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PHYSICIAN VISITS: Same day appointments with specialists

It is more common for health care providers to offer same-day visits to primary care physicians, but at least one health system is also offering same-day visits to specialists on a large-scale basis.  Allegheny Health Network (Pittsburgh, PA), an 8-hospital system with 250 outpatient clinics, started to offer this option in January 2017.  In the first few months, there have been 36,000 patients who scheduled a same-day appointment, with about one-third seeing specialists.  Patient satisfaction with this option is reported as being very high.

Sources:

Castellucci, M. (2017, April 3). Offering same-day doc visits. Modern Healthcare, 47(14), 32.  Click here for link to publisher: http://www.modernhealthcare.com/article/20170401/MAGAZINE/304019981

The Advisory Board. (2017, February 28). The 5 lessons Allegheny Health Network learned from offering same-day specialist appointments. The Daily Briefing. Click here: https://www.advisory.com/daily-briefing/2017/02/28/allegheny-specialist-same-day

Venteicher, W. (2017, January 19). Allegheny Health Network to schedule same-day doctors’ appointments. Trib Live.  Click here: http://triblive.com/news/healthnow/11804612-74/appointments-health-patients

Allegheny Health Network website has some FAQs about this service here: https://www.ahn.org/same-day

Posted by AHA Resource Center (312) 422-2050, rc@aha.org

TRANSPARENCY: Posting patient reviews of physicians

Some health systems have begun to post online patient satisfaction scores and patient comments about physicians on the medical staff.  Here are some systems that do this (there are said to be an additional 20 which are not identified by name):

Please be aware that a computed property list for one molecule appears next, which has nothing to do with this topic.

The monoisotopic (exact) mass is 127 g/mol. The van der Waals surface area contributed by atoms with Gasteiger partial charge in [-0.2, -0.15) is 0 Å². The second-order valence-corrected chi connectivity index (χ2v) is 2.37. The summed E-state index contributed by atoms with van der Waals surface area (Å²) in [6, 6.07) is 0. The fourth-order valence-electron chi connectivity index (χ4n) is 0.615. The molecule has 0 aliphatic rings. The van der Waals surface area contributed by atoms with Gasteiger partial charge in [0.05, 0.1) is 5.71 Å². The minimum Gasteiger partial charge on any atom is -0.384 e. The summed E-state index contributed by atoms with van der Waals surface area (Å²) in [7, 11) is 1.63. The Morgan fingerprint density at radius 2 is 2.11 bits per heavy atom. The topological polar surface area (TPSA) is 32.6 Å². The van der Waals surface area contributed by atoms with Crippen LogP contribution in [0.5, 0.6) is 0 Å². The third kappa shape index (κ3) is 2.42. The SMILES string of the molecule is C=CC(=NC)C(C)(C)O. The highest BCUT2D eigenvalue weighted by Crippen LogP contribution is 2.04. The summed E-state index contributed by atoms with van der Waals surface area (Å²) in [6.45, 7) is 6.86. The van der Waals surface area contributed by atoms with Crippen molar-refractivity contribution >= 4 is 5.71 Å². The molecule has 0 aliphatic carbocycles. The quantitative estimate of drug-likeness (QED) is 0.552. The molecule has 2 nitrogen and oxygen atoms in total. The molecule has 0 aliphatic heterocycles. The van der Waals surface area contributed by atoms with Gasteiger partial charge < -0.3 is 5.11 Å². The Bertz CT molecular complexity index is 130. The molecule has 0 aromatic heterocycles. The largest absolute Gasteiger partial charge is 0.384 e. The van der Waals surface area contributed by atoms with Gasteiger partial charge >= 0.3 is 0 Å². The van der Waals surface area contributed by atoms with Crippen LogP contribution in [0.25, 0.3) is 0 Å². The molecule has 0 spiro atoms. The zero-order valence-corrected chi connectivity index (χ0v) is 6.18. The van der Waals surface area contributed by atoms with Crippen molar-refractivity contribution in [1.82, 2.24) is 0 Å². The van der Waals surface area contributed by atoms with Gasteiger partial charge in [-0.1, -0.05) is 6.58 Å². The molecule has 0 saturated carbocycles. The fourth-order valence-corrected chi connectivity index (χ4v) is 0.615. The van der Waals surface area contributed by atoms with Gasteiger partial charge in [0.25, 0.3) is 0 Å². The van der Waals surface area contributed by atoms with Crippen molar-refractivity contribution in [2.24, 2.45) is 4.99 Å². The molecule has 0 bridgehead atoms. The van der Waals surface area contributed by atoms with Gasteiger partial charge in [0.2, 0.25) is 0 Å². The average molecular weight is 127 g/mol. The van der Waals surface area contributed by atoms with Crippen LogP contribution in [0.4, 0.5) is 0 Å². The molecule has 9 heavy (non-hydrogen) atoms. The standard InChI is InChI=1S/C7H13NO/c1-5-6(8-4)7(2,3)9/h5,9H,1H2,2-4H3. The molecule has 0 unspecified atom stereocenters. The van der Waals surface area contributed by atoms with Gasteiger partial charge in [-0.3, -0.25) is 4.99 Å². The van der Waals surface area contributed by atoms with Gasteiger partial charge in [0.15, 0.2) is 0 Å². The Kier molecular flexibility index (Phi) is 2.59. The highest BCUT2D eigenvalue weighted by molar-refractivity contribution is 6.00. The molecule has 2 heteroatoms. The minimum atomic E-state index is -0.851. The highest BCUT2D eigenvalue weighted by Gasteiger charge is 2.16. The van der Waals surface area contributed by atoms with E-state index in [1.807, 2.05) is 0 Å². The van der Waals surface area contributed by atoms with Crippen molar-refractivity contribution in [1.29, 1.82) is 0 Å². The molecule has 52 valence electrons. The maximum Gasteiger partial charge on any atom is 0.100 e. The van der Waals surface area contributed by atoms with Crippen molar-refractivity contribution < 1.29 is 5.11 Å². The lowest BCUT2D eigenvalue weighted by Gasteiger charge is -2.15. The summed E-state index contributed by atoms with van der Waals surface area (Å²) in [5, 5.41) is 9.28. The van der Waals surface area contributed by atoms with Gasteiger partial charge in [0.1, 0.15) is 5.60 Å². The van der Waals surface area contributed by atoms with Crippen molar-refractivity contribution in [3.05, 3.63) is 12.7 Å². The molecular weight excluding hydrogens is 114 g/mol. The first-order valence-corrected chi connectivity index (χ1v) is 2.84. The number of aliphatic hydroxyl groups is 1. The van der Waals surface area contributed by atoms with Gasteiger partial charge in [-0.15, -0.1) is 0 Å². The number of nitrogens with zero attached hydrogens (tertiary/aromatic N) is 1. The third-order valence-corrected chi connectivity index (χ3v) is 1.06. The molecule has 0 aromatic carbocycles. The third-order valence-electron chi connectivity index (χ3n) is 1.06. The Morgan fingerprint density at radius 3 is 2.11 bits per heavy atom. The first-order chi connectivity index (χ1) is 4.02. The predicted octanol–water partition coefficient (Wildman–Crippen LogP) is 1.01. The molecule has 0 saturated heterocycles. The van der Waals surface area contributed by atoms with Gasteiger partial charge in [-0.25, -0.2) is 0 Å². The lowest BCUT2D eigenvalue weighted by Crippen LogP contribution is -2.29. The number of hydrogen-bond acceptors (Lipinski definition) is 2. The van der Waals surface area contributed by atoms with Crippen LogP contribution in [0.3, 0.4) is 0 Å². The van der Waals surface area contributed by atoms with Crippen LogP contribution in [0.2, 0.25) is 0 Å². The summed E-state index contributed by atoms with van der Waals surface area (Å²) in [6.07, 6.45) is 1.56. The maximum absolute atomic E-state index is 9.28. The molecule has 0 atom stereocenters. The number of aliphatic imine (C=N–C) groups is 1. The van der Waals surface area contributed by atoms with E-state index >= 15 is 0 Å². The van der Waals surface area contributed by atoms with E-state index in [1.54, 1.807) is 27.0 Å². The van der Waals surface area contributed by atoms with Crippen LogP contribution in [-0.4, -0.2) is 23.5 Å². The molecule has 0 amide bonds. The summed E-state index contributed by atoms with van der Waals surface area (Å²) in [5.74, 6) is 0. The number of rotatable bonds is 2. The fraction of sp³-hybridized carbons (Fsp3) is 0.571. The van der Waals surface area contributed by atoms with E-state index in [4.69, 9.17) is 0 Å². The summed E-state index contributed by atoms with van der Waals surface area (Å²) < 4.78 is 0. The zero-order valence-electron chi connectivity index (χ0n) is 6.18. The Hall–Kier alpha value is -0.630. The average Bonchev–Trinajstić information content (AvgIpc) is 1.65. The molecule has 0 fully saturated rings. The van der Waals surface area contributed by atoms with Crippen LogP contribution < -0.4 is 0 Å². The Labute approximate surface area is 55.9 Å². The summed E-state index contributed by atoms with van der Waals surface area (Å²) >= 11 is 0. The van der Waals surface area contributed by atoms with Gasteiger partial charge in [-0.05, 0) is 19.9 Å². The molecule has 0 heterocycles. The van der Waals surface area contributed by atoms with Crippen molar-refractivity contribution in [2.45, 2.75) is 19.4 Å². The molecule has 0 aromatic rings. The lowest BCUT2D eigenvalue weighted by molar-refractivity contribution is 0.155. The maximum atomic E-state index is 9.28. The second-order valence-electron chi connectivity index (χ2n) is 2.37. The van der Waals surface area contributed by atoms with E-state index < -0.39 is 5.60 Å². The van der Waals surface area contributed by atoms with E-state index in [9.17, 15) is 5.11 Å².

• University of Utah Health Care
  • Piedmont Healthcare
  • Wake Forest Baptist Health
  • Northwell Health
  • Stanford
  • Cleveland Clinic
  • University of Pittsburgh
  • Duke

The advantages of this approach are discussed in this brief Perspective article in the New England Journal.  There is also an audio interview in which the author discusses some of the logistics of doing this at University of Utah Health Care.

Source: Lee, V. (2017, January 19). Transparency and trust: Online patient reviews of physicians. The New England Journal of Medicine, 376, 197-199. Click here: http://www.nejm.org/doi/full/10.1056/NEJMp1610136  Posted by AHA Resource Center (312) 422-2050, rc@aha.org

Improving the Patient Experience Through the Health Care Physical Environment

A new report in the Hospitals in Pursuit of Excellence series looks at how the physical environment within a hospital can impact the patient experience. People, process, and place all affect the patient experience and should be part of a holistic approach for improvement.

The report identifies eight patient experience domains that HCAHPS measures and relates them to elements of the physical environment, such as noise, cleanliness, pain management, and staff responsiveness. Hospital leaders are encouraged to take a team approach to involve staff in improving patient satisfaction.

Brief case studies and resources for further reading are shared.

Source: Improving the patient experience through the health care physical environment. Health Research and Educational Trust/American Hospital Association, March 2016. http://www.hpoe.org/Reports-HPOE/gate/2016/2016-ASHE-guide-03-31-16.pdf

Posted by AHA Resource Center (312) 422-2050, rc@aha.org

Patient and Family Engagement Resource Compendium

A new resource compendium links users to key resources on patient and family engagement. The resources, each briefly described, are grouped into these categories:

  • Leadership
  • Organizational assessments
  • Patient and family advisory council/committee: resources for hospitals
  • Partnering to improve the quality of care
  • Engaging patients and families during the hospital stay
  • Health literacy: resources for providers
  • Health literacy: resources to help patients communicate with providers and manage medications
  • Health literacy: resources to help patients prevent adverse events in the hospital
  • Shared decision making
  • Engaging to reduce disparities

The compendium also explains how the resources can help in getting started with a new program or initiative, and it ends with a general bibliography of additional article references.

Patient and family engagement resource compendium. Health Research & Education Trust, Dec. 2015. http://www.hret-hen.org/topics/pfe/20160104-PFEcompendium.pdf

Posted by AHA Resource Center (312) 422-2050, rc@aha.org